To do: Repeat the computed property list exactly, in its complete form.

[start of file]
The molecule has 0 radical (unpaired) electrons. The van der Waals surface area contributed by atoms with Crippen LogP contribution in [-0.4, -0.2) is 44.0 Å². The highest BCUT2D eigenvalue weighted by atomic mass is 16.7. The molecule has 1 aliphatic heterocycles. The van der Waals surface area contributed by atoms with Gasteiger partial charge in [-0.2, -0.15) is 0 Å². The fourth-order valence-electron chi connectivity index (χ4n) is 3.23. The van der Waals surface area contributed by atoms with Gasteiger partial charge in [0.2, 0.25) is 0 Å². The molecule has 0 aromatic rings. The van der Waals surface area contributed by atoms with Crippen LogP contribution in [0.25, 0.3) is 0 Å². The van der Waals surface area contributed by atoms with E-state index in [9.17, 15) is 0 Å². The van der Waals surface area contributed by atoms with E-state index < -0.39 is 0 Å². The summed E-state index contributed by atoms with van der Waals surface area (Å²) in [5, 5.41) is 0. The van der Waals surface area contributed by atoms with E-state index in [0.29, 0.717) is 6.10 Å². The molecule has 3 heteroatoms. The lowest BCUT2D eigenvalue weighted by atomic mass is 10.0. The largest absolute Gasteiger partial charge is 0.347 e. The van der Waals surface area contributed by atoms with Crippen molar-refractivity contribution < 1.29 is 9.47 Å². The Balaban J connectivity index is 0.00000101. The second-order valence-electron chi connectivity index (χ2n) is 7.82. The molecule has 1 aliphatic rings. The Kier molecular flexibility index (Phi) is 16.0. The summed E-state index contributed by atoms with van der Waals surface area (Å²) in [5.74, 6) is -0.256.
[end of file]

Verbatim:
The molecule has 0 radical (unpaired) electrons. The van der Waals surface area contributed by atoms with Crippen LogP contribution in [-0.4, -0.2) is 44.0 Å². The highest BCUT2D eigenvalue weighted by atomic mass is 16.7. The molecule has 1 aliphatic heterocycles. The van der Waals surface area contributed by atoms with Gasteiger partial charge in [-0.2, -0.15) is 0 Å². The fourth-order valence-electron chi connectivity index (χ4n) is 3.23. The van der Waals surface area contributed by atoms with Gasteiger partial charge in [0.2, 0.25) is 0 Å². The molecule has 0 aromatic rings. The van der Waals surface area contributed by atoms with Crippen LogP contribution in [0.25, 0.3) is 0 Å². The van der Waals surface area contributed by atoms with E-state index in [9.17, 15) is 0 Å². The van der Waals surface area contributed by atoms with E-state index < -0.39 is 0 Å². The summed E-state index contributed by atoms with van der Waals surface area (Å²) in [5, 5.41) is 0. The van der Waals surface area contributed by atoms with E-state index in [0.29, 0.717) is 6.10 Å². The molecule has 3 heteroatoms. The lowest BCUT2D eigenvalue weighted by atomic mass is 10.0. The largest absolute Gasteiger partial charge is 0.347 e. The van der Waals surface area contributed by atoms with Crippen molar-refractivity contribution < 1.29 is 9.47 Å². The Balaban J connectivity index is 0.00000101. The second-order valence-electron chi connectivity index (χ2n) is 7.82. The molecule has 1 aliphatic rings. The Kier molecular flexibility index (Phi) is 16.0. The summed E-state index contributed by atoms with van der Waals surface area (Å²) in [5.74, 6) is -0.256.